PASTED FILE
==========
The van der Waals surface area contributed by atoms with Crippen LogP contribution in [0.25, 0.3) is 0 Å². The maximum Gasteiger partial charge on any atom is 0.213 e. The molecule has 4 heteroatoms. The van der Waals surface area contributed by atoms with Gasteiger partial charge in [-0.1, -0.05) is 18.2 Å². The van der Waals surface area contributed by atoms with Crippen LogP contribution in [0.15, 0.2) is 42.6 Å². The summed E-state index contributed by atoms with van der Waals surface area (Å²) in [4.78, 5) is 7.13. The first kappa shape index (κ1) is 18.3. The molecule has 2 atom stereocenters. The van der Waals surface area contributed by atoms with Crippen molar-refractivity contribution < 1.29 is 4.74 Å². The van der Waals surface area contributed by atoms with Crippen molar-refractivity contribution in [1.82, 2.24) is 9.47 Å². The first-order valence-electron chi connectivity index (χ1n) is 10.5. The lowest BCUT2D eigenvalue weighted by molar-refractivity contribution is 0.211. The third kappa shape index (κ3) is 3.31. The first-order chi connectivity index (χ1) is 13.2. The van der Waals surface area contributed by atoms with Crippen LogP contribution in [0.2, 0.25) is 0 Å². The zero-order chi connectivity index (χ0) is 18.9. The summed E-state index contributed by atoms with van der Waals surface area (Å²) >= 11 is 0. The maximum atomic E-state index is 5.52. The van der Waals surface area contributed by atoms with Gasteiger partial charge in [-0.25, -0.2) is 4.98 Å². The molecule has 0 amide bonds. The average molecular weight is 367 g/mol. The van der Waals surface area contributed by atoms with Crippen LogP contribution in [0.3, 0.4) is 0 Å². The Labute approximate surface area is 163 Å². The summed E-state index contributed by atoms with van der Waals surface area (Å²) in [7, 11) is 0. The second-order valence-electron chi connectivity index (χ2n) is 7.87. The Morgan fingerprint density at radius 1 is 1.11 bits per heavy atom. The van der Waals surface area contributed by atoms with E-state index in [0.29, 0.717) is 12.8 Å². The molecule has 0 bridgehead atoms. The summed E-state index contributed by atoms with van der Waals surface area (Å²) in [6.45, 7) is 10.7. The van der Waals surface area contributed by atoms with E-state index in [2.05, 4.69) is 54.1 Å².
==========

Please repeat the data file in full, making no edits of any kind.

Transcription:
The van der Waals surface area contributed by atoms with Crippen LogP contribution in [0.25, 0.3) is 0 Å². The maximum Gasteiger partial charge on any atom is 0.213 e. The molecule has 4 heteroatoms. The van der Waals surface area contributed by atoms with Gasteiger partial charge in [-0.1, -0.05) is 18.2 Å². The van der Waals surface area contributed by atoms with Crippen LogP contribution in [0.15, 0.2) is 42.6 Å². The summed E-state index contributed by atoms with van der Waals surface area (Å²) in [4.78, 5) is 7.13. The first kappa shape index (κ1) is 18.3. The molecule has 2 atom stereocenters. The van der Waals surface area contributed by atoms with Crippen molar-refractivity contribution < 1.29 is 4.74 Å². The van der Waals surface area contributed by atoms with Crippen molar-refractivity contribution in [1.82, 2.24) is 9.47 Å². The first-order valence-electron chi connectivity index (χ1n) is 10.5. The lowest BCUT2D eigenvalue weighted by molar-refractivity contribution is 0.211. The third kappa shape index (κ3) is 3.31. The first-order chi connectivity index (χ1) is 13.2. The van der Waals surface area contributed by atoms with Crippen LogP contribution in [0.2, 0.25) is 0 Å². The zero-order chi connectivity index (χ0) is 18.9. The summed E-state index contributed by atoms with van der Waals surface area (Å²) >= 11 is 0. The maximum atomic E-state index is 5.52. The van der Waals surface area contributed by atoms with Gasteiger partial charge in [-0.25, -0.2) is 4.98 Å². The molecule has 0 amide bonds. The average molecular weight is 367 g/mol. The van der Waals surface area contributed by atoms with Crippen LogP contribution in [0.3, 0.4) is 0 Å². The Labute approximate surface area is 163 Å². The summed E-state index contributed by atoms with van der Waals surface area (Å²) in [7, 11) is 0. The second-order valence-electron chi connectivity index (χ2n) is 7.87. The Morgan fingerprint density at radius 1 is 1.11 bits per heavy atom. The van der Waals surface area contributed by atoms with E-state index in [0.29, 0.717) is 12.8 Å². The molecule has 0 bridgehead atoms. The summed E-state index contributed by atoms with van der Waals surface area (Å²) in [6.45, 7) is 10.7. The van der Waals surface area contributed by atoms with E-state index in [2.05, 4.69) is 54.1 Å².